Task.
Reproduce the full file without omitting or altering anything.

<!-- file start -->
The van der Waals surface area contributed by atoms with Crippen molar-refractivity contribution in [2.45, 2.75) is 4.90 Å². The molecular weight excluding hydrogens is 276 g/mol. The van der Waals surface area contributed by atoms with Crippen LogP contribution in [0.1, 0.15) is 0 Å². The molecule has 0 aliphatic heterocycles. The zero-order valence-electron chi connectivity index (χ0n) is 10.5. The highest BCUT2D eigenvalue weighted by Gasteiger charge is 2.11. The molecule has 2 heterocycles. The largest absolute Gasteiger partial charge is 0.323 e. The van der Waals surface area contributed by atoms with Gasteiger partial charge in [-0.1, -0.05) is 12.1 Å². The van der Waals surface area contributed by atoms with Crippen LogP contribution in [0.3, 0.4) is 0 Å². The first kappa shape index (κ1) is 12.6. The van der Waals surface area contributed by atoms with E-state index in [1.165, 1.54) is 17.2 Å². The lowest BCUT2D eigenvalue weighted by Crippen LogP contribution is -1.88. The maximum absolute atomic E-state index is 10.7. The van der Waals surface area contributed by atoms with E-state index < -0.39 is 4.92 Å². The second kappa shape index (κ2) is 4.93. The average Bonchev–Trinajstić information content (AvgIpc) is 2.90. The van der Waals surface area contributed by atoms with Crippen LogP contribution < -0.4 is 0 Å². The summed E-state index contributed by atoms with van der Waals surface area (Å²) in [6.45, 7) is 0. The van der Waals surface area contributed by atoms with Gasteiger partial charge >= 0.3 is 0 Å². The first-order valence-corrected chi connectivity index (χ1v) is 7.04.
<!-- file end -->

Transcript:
The van der Waals surface area contributed by atoms with Crippen molar-refractivity contribution in [2.45, 2.75) is 4.90 Å². The molecular weight excluding hydrogens is 276 g/mol. The van der Waals surface area contributed by atoms with Crippen LogP contribution in [0.1, 0.15) is 0 Å². The molecule has 0 aliphatic heterocycles. The zero-order valence-electron chi connectivity index (χ0n) is 10.5. The highest BCUT2D eigenvalue weighted by Gasteiger charge is 2.11. The molecule has 2 heterocycles. The largest absolute Gasteiger partial charge is 0.323 e. The van der Waals surface area contributed by atoms with Gasteiger partial charge in [-0.1, -0.05) is 12.1 Å². The van der Waals surface area contributed by atoms with Crippen LogP contribution in [0.3, 0.4) is 0 Å². The first kappa shape index (κ1) is 12.6. The van der Waals surface area contributed by atoms with E-state index in [1.165, 1.54) is 17.2 Å². The lowest BCUT2D eigenvalue weighted by Crippen LogP contribution is -1.88. The maximum absolute atomic E-state index is 10.7. The van der Waals surface area contributed by atoms with E-state index < -0.39 is 4.92 Å². The second kappa shape index (κ2) is 4.93. The average Bonchev–Trinajstić information content (AvgIpc) is 2.90. The van der Waals surface area contributed by atoms with Crippen LogP contribution < -0.4 is 0 Å². The summed E-state index contributed by atoms with van der Waals surface area (Å²) in [6.45, 7) is 0. The van der Waals surface area contributed by atoms with Gasteiger partial charge >= 0.3 is 0 Å². The first-order valence-corrected chi connectivity index (χ1v) is 7.04.